The college experience has been a inherently fulfilling one for me. I left high school with the mindset to fail because, frankly, I hated school with the deepest, darkest, blackest hate I had in me. I assumed that working straight out of high school would be the path I would most certainly take -- a path that the past three generations of my family had taken. Despite this, I wanted to give college a try, so, I attended Harford Community College, located about ten minutes from my home. Something ignited in me; a fire, a beautiful violet flame of passion took hold of my mind. A miraculous change happened, and I was enthralled with learning. I went from being a straight C student with no motivation in high school, to a straight A student with the deepest desire for knowledge almost overnight. After completing my associated with honors, I attended University of Maryland, College Park, which I found to be an overwhelming sea of people. I finished a semester with a 4.0 GPA, and now I am moving on to Loyola. This whole experience of transferring and learning has taught me to be an independant, open-minded, and engaging person.
The best thing I have gotten out of my college experience so far is just a healthy dose of the real world. It's very different than high school; I could say that I feel judged on other things besides the way I dress, or talk, or what new cell phone I own, but I don't feel judged at all. I go to a community college and I notice at other large university campuses that there still seems to be a feel of cliques. In all colleges it seems though, it's different from high school because it prepares you for the real world; high schools say they do that, but that's not true, they prepare you for college. In college, professors don't care what your excuse is, you have to learn to cope when you make a mistake. But at the same time, there is so much more independence and college is the time to learn to balance what you want to do versus what you need to do.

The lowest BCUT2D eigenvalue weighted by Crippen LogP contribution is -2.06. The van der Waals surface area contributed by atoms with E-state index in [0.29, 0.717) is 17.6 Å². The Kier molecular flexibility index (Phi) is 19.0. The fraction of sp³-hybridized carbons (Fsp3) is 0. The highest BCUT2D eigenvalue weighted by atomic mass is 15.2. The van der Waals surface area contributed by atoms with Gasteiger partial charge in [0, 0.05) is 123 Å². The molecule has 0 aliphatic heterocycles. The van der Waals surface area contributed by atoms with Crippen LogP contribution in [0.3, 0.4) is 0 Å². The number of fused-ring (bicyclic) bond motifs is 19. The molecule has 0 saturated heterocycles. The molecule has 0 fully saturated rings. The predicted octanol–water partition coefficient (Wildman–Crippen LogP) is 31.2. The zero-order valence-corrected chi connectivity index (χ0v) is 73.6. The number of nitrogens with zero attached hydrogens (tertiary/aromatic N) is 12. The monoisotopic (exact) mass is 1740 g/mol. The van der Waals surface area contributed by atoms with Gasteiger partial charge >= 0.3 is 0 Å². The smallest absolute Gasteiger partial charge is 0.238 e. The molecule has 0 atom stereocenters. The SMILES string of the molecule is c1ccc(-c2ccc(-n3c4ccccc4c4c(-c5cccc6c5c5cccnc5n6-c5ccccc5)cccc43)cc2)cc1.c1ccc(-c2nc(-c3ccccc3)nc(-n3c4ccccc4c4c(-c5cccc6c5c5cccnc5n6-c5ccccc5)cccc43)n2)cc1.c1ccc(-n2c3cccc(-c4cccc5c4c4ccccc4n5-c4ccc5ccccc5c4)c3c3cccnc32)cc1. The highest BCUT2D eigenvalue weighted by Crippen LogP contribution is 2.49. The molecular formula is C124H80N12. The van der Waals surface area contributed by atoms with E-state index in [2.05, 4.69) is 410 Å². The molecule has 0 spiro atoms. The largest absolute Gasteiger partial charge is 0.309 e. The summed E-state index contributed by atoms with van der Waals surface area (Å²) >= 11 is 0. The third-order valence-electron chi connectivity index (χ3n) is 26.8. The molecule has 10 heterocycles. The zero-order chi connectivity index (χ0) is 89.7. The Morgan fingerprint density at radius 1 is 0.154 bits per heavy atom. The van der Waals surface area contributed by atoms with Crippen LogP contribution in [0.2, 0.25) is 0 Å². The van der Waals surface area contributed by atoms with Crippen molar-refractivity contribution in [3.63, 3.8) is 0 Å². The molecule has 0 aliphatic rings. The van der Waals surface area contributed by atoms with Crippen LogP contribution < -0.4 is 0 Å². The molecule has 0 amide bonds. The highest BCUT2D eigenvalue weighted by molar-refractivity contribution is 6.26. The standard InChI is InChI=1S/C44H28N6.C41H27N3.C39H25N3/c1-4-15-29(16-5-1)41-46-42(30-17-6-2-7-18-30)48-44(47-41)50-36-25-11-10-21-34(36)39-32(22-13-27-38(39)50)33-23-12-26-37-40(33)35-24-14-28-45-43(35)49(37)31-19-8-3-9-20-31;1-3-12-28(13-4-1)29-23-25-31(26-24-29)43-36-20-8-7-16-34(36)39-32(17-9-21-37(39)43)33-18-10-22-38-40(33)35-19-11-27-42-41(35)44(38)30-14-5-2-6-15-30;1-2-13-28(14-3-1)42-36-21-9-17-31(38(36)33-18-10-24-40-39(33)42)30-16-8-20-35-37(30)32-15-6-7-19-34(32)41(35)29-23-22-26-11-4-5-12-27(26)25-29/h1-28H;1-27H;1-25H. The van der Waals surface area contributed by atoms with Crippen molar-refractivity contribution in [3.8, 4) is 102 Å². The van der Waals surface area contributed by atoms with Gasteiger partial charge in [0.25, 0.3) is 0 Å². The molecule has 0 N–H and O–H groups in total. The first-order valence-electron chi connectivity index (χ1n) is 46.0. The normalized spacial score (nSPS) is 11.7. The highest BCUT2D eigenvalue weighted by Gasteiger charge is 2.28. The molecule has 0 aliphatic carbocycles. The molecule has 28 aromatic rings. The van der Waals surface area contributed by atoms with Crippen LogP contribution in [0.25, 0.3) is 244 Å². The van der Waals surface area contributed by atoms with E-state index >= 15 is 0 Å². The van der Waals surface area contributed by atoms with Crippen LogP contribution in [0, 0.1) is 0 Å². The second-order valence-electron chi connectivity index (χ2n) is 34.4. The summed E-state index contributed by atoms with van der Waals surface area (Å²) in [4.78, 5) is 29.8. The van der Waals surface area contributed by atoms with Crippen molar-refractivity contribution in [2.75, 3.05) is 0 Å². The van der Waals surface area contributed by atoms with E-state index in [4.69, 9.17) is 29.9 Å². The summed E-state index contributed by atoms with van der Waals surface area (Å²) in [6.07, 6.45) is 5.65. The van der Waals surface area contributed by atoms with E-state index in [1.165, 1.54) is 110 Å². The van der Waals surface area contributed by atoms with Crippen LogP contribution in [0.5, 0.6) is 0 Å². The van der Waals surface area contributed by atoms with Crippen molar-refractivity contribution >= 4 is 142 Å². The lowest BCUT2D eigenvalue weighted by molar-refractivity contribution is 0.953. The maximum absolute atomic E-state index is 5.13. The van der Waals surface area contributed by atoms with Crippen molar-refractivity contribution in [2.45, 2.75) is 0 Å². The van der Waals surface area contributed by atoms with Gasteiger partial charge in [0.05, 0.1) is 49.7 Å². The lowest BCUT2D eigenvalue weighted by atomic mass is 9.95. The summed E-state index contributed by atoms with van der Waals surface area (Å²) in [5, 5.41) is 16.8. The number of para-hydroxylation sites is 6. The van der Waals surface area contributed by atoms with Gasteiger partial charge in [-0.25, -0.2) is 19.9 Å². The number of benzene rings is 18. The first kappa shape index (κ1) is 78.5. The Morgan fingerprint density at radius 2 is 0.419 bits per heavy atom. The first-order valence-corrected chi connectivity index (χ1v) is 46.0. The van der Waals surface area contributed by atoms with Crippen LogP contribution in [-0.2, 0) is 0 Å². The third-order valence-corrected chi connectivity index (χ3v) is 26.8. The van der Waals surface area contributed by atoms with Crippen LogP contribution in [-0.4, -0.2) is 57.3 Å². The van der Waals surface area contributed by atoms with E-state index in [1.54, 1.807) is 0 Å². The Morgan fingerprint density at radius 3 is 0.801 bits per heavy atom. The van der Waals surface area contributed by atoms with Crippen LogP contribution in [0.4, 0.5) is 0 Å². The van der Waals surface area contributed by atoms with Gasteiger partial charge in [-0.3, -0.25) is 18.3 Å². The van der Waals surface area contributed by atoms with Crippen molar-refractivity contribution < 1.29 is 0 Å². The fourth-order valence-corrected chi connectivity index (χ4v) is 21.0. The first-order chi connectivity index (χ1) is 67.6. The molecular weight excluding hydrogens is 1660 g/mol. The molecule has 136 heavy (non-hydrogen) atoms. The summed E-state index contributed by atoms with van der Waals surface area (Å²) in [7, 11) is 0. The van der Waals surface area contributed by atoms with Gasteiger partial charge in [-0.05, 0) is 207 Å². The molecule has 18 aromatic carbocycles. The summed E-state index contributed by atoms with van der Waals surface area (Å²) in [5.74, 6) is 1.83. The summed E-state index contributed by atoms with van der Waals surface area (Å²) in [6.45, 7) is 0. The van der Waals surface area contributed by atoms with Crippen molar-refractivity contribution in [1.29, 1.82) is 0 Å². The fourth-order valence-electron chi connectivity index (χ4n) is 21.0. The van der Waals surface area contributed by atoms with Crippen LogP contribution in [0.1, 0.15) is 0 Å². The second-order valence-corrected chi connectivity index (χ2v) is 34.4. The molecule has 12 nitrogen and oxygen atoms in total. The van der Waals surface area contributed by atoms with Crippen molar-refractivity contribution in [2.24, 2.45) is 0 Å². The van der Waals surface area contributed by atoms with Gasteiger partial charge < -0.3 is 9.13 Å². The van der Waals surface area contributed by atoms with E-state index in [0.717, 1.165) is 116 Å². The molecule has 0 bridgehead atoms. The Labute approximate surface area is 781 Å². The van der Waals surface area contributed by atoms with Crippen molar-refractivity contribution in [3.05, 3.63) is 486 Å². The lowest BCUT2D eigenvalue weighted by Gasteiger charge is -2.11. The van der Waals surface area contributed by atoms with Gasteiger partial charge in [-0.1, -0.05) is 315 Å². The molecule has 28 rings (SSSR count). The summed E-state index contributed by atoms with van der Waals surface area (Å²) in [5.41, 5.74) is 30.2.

Attending Loyola College in Maryland has been valuable to me for a number of reasons. Firstly, I learned how to properly and effectively study for intense science courses, which will strongly help in graduate school, and secondly, I learned to stay true to the person I was brought up to be and to not be influenced by those with differing values.
The science courses I took at Loyola were great practice for those I will soon be taking in pharmacy school beginning this September. Science professors at Loyola said they aimed to have students learn detail and actually understand the material by teaching as if they were professors in medical schools.
Loyola tends to attract very wealthy and sheltered students. I found myself surrounded by people who had never had a job and seemed to have had everything they needed handed to them by their parents. At first I found it somewhat difficult to not feel out of place, or even inferior, but as time went on, I realized how much I appreciated how I was brought up. In the midst of these students, I kept my priorities straight, remembering the significance of compassion and the insignificance of extravagance.
I have learned a lot about myself through my experiences over the last three years of college. Academically, I have consistently proven that I am extremely hardworking, goal-oriented and determined to learn. I have also discovered that I am motivated and not easily discouraged when faced with a challenge. Whether it was an ominous chemistry class or finding a healthy balance with a tiresome schedule, persistence and the ability to ask for help when necessary have led me to great overall success. Outside of the classroom I have engaged in numerous leadership and community service activities, including athletics, leading a weekend retreat, tutoring marginalized youth in Baltimore, planning and leading freshman orientation, and co-founding a club on campus, that have further clarified my strengths and interests. I have a passion for working for and with others in all aspects of my life. Attending this school has taught me the importance of collaboration and the amplified power of multiple minds working together. Attending Loyola College provided me with a challenging yet nurturing environment which fostered my love for the sciences as well as giving back to my community. I discovered who I want to be here.